Roy Lichtenstein | Brushstrokes (1996)

Roy Lichtenstein | Brushstrokes (1996)Photo by Jo-Ann Conklin

Roy Lichtenstein Roy Lichtenstein
Brushstrokes, 1996

Painted and fabricated aluminum
13'6" x 7'4" x 29'5"
Lent by the Estate of Roy Lichtenstein

At Brown: November 2003 - October 2007
Installed on McMillan Green


Roy Lichtenstein | Brushstrokes (1996)Photo by Brooke Hammerle
Brushstrokes, the second of Lichtenstein’s sculptures to be installed on campus, stood on McMillan Green from November 2003 – October 2007. Made up of four large brush stroke shapes that lean on and extend from one another, this piece features the Pop Art aesthetic and style developed by the artist throughout his career. The dynamic forms and vibrant colors explode from the ground and sweep through the air.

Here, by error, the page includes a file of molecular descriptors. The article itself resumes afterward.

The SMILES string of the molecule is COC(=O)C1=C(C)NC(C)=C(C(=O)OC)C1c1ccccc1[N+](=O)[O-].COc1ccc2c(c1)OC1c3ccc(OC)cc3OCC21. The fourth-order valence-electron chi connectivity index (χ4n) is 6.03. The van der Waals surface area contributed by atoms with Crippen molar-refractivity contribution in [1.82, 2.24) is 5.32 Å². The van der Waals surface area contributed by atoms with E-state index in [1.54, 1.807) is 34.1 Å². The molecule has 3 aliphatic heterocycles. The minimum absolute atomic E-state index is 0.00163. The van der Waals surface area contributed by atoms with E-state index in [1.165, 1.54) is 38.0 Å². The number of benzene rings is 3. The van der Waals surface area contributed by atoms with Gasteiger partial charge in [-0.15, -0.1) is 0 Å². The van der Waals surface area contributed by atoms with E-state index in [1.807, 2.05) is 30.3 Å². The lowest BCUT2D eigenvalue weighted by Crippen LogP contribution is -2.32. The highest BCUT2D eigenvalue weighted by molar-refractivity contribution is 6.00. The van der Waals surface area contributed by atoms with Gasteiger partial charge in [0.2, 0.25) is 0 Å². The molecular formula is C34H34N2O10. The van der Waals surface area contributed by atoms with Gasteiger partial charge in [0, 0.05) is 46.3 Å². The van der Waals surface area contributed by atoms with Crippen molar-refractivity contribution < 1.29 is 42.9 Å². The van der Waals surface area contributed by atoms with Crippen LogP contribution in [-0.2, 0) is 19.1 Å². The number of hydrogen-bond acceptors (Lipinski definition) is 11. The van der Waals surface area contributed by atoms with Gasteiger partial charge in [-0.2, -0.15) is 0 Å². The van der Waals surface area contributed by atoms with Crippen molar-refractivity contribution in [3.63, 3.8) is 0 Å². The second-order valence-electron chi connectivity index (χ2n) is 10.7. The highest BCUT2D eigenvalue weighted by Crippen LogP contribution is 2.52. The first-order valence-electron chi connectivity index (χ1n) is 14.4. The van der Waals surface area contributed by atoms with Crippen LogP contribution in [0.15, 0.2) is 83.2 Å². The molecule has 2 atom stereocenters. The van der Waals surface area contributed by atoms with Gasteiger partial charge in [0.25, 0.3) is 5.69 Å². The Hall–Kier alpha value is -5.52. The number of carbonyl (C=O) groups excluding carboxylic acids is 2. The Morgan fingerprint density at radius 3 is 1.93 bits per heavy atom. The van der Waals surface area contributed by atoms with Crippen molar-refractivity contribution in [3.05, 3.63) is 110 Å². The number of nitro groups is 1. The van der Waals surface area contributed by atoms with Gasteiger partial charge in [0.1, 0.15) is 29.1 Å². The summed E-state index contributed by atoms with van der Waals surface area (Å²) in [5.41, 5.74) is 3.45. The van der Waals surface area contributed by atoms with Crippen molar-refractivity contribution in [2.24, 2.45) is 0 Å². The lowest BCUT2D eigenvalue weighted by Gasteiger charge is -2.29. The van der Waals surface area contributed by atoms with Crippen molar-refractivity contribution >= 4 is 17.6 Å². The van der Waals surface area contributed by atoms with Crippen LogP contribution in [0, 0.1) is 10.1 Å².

By taking the brushstroke off the surface and rendering it in three-dimensional free-floating forms, Lichtenstein both uses and moves beyond painting. This critical engagement is typical of Lichtenstein, and represents one of the ways in which Pop Art set itself in opposition to Abstract Expressionism. Lichtenstein’s two dimensional brushstroke images also perform this shift away from painterly abstraction, yet in his sculptures, form and style are explored in new spatial relationships with viewer and site. The size of this work is uncharacteristic for Lichtenstein. Though he created other large works, he wanted to resist creating overly heroic sculpture and tended more towards human-scaled three-dimensional works.